Weekly Market Pulse - Week ending April 9, 2021
Equities rallied on strong job numbers. Employment numbers in the U.S. and Canada came in significantly stronger than markets were anticipating, and there is good progress on the vaccination front in the U.S. According to the CDC, 20% of the U.S. population is fully vaccinated. The S&P 500 rose 2.71%. The S&P/TSX Composite rose 1.25%.
Yields fell as the minutes from the latest meeting of the U.S. Federal Reserve show policymakers are unconcerned about the recent rise in yields, with no mentions of tapering. Data is improving but risks remain elevated, and the labour market has lagged the recovery. The U.S. Treasury 10-year yield fell 6 basis point to 1.66%. The Government of Canada 10-year yield fell 1 basis point to 1.50%.
Oil fell 3.47% on renewed worries over COVID-19 and as markets prepare for a potential slowing recovery, including concerns that travel may be further delayed. Copper fared better, rising 1.24% on the encouraging employment data.
Performance (price return)
As of April 9, 2021
Canada – Employment surges as restrictions loosen; Exports and imports decline
Employment rose 303K in March, following the 259K increase in February, compared to the market consensus of a gain of 100K. The unemployment rate fell by 0.7 of a point to 7.5%. The gains were led by services sectors as restrictions eased in the month, where employment surged 260K. Retail trade jobs increased 95K, culture and recreation rose 62K, and accommodation and food services gained 21K. Compared to pre-pandemic levels, there were 296K fewer people employed in March compared to the peak decline of 3M.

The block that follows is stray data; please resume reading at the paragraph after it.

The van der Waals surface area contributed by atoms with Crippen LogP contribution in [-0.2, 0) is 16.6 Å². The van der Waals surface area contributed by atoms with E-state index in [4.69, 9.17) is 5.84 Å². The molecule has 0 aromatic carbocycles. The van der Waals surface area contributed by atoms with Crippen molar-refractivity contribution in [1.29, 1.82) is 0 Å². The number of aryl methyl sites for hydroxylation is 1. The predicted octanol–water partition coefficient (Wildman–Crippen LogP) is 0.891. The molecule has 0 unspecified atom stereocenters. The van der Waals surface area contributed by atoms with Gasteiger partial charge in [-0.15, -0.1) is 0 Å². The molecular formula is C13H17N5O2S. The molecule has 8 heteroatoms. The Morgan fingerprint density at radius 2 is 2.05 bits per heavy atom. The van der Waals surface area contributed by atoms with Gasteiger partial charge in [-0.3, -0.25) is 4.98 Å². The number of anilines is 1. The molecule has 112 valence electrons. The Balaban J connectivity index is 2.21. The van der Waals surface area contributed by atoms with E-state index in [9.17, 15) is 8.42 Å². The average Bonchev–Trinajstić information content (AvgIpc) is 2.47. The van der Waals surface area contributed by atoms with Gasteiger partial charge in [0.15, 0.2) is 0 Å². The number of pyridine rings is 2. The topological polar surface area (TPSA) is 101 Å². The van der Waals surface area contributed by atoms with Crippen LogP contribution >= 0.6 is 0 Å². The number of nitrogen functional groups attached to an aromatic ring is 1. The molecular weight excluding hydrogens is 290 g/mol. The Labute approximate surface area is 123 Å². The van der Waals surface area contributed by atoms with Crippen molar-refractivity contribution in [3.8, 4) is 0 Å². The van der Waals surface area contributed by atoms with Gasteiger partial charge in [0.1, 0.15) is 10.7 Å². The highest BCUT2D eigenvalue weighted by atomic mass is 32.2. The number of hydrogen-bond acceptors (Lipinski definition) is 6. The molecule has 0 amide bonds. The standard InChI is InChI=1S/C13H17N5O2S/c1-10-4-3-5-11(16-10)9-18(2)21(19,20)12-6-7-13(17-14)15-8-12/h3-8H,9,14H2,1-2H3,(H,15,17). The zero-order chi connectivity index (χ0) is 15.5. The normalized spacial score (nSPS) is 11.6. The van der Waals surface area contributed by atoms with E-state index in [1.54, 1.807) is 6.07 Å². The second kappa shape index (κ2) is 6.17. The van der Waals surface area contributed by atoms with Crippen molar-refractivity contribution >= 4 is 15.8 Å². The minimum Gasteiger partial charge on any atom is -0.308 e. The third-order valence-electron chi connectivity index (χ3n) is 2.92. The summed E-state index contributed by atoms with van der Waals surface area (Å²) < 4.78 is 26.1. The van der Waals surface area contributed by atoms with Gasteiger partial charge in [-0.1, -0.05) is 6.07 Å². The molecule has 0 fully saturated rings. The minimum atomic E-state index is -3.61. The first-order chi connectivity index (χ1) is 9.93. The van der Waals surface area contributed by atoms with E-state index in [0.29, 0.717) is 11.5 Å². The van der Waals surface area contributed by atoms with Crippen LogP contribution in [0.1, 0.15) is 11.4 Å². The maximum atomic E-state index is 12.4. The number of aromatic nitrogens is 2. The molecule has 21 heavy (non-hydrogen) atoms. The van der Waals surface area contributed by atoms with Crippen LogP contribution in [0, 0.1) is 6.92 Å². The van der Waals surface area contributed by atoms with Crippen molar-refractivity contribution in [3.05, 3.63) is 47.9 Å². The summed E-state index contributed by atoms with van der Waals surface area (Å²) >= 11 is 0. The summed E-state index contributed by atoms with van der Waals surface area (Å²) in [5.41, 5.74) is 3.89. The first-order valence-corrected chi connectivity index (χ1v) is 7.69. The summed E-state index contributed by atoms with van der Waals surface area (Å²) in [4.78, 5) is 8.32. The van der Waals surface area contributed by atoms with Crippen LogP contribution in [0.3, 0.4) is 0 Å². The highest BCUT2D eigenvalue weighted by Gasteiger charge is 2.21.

Merchandise trade data show that exports fell 2.7% and imports declined 2.4% in February. The supply of semiconductor chips fell short of global demand and began to show in motor vehicles and parts, as manufacturers were forced to curb production. Exports of motor vehicles and parts declined 10.2% while imports fell 7.8%. Other areas of weakness include exports of metal and non-metallic mineral products, which fell 10.9%, and metal ores and minerals, which decreased 26.7%. Energy exports provided some offset, increasing 18.3%.
U.S. – Fed sees increased risk of inflation; Jobs rise on services; Factory orders decline